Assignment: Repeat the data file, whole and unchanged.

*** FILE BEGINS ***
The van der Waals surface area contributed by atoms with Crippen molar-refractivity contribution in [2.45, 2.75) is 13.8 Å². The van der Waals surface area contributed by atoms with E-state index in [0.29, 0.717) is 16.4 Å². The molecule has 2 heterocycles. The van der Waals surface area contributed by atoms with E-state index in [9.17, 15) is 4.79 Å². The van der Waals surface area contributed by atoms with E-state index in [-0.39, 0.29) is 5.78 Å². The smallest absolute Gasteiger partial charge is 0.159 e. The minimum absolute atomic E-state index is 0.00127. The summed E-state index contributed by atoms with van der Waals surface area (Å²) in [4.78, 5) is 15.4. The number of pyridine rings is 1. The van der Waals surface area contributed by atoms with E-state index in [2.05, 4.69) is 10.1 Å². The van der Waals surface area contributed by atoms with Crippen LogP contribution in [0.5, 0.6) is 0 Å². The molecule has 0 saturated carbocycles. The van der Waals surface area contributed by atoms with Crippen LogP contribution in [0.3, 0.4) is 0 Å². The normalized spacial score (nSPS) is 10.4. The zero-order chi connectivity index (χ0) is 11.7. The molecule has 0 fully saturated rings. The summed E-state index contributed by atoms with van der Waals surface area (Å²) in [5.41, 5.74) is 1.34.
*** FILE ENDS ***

The van der Waals surface area contributed by atoms with Crippen molar-refractivity contribution in [2.45, 2.75) is 13.8 Å². The van der Waals surface area contributed by atoms with E-state index in [0.29, 0.717) is 16.4 Å². The molecule has 2 heterocycles. The van der Waals surface area contributed by atoms with E-state index in [9.17, 15) is 4.79 Å². The van der Waals surface area contributed by atoms with E-state index in [-0.39, 0.29) is 5.78 Å². The smallest absolute Gasteiger partial charge is 0.159 e. The minimum absolute atomic E-state index is 0.00127. The summed E-state index contributed by atoms with van der Waals surface area (Å²) in [4.78, 5) is 15.4. The number of pyridine rings is 1. The van der Waals surface area contributed by atoms with E-state index in [2.05, 4.69) is 10.1 Å². The van der Waals surface area contributed by atoms with Crippen LogP contribution in [0.5, 0.6) is 0 Å². The molecule has 0 saturated carbocycles. The van der Waals surface area contributed by atoms with Crippen LogP contribution in [0.3, 0.4) is 0 Å². The normalized spacial score (nSPS) is 10.4. The zero-order chi connectivity index (χ0) is 11.7. The molecule has 0 fully saturated rings. The summed E-state index contributed by atoms with van der Waals surface area (Å²) in [5.41, 5.74) is 1.34.